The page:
As previously mentioned, laboratory tests are used to indicate PDC performance. But, when PDC is used on a bit, wear can be extreme, as shown in the schematic of a worn bit blade. Cutters suffer severe wear in critical parts of the bit, in addition, diamond layers can suffer complete spalling / delamination.

oli rig
Schematic of worn PDC bit blade

Schematic of worn PDC bit blade

PDC bits have many cutting elements, as the bit drills, the cutter paths overlap one another resulting in different loading / wear areas on each PDC.

Effect of Heat
Because most PDC are brazed to a bit body or extension stud, it is important to understand the behaviour of PDC under the influences of temperature, time, atmosphere, flux and molten braze alloy.

The Influence of Temperature & Heating Time on PCD Performance - IDR article

Thermal stability
This test typically involves 5 min in argon, at 770 ℃, in a tube furnace.
Abrasion (wear) resistance, mentioned above, is used to detect any thermal degradation of the diamond layer. The graph shows the results from a batch of test PDC.

6 5 0 7 0 0 7 5 0 8 0 0 8 5 0 9 0 0 T e m p e r a t u r e °C 0 . 3 2 0 . 3 4 0 . 3 6 0 . 3 8 0 . 40 F l an k w ear ( mm )

Braze bath test
Test duration approximately 30 mins at 680/700 ℃.
After cooling, die penetrant is used to detect any cracks.

F l ux B r aze a l l oy H F c o i l

Back grinding
By fitting a strain gauge to the PCD layer and removing the substrate, in stages, by grinding, the substrate strain profile can be determined.
This data can be used to verify finite element (FE) models.

G r i nd i ng w h e e l PDC S t r a i n g a uge
PDC strain profile

Non-destructive testing

The total stress state of a PCD cutter is a combination of:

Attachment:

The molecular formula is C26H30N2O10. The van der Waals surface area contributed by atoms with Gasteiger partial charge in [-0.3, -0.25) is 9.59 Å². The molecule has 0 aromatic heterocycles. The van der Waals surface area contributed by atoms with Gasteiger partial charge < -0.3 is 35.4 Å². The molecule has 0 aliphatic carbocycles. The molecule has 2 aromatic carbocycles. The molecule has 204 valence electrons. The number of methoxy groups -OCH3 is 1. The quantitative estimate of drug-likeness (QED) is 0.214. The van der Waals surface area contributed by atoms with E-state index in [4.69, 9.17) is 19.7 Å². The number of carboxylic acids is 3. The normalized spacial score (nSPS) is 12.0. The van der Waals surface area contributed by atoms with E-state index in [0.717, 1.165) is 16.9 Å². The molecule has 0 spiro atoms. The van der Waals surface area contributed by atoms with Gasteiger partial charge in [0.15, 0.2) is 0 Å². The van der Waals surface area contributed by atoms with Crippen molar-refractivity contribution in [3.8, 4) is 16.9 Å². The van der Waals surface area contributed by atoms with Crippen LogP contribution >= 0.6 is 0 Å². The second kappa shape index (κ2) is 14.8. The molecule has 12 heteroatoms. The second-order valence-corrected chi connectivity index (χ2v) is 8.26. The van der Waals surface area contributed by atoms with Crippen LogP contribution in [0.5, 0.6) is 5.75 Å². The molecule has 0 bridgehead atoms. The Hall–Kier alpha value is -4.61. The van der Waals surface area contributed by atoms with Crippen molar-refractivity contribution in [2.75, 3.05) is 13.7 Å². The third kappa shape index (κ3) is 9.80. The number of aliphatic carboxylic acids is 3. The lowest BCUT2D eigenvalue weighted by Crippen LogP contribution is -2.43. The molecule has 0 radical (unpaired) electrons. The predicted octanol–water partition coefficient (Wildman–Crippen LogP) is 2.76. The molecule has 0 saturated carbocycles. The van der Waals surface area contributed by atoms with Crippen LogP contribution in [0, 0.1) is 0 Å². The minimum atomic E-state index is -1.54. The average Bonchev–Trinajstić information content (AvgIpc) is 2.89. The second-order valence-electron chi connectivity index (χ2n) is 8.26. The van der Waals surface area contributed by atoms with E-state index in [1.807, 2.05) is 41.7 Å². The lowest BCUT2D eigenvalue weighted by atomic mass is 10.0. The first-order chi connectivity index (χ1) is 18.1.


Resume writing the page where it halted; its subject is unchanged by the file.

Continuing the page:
• residual stress caused by mismatch in thermal and elastic properties and
  • operation stress caused by forces acting on the bit.

Residual stresses can be optimised by using FE analysis using a linear elastic model with thermal and elastic properties. An applied load analysis can be used to model spalling, chipping and heat generated cracking.

SYNDRILL axial stress
SYNDRILL hoop stress
SYNDRILL radial stress

Laboratory testing determines properties such as:
Longitudinal speed of sound
Transverse speed of sound
Young’s modulus
Bulk modulus
Shear modulus
Poisson’s ratio

Cobalt content
Denuded zone
Width of denuded zone

Vickers Hardness (GPa)70-90
Fracture Toughness (Mpam0.5)7-13
Transverse Rupture Strength (Mpa)1,200-1,600
Young's Modulus (GPa)750-1,000
Compressive Strength (GPa)6.9-7.6
Coefficient of Friction0.05-0.1
Coefficient of Thermal Expansion (10-6℃)3.6-4.6
Thermal Conductivity (W/m/°K) @20℃300-560
Speed of sound (longitudinal) (km/s)13-17
Speed of sound (transverse) (km/s)10-11
PDC substrate cobalt distribution
PDC interface SEM

In the Scanning Electron Micrograph above, polycrystalline diamond is at the top and the cemented carbide substrate at the bottom.


Polycrystalline diamond layer
In the Scanning Electron Micrograph above, diamond is black and the metallic binder is white.

Standard cutter specifications

L 45° 45° 0.78mm H


H (mm)

L (mm)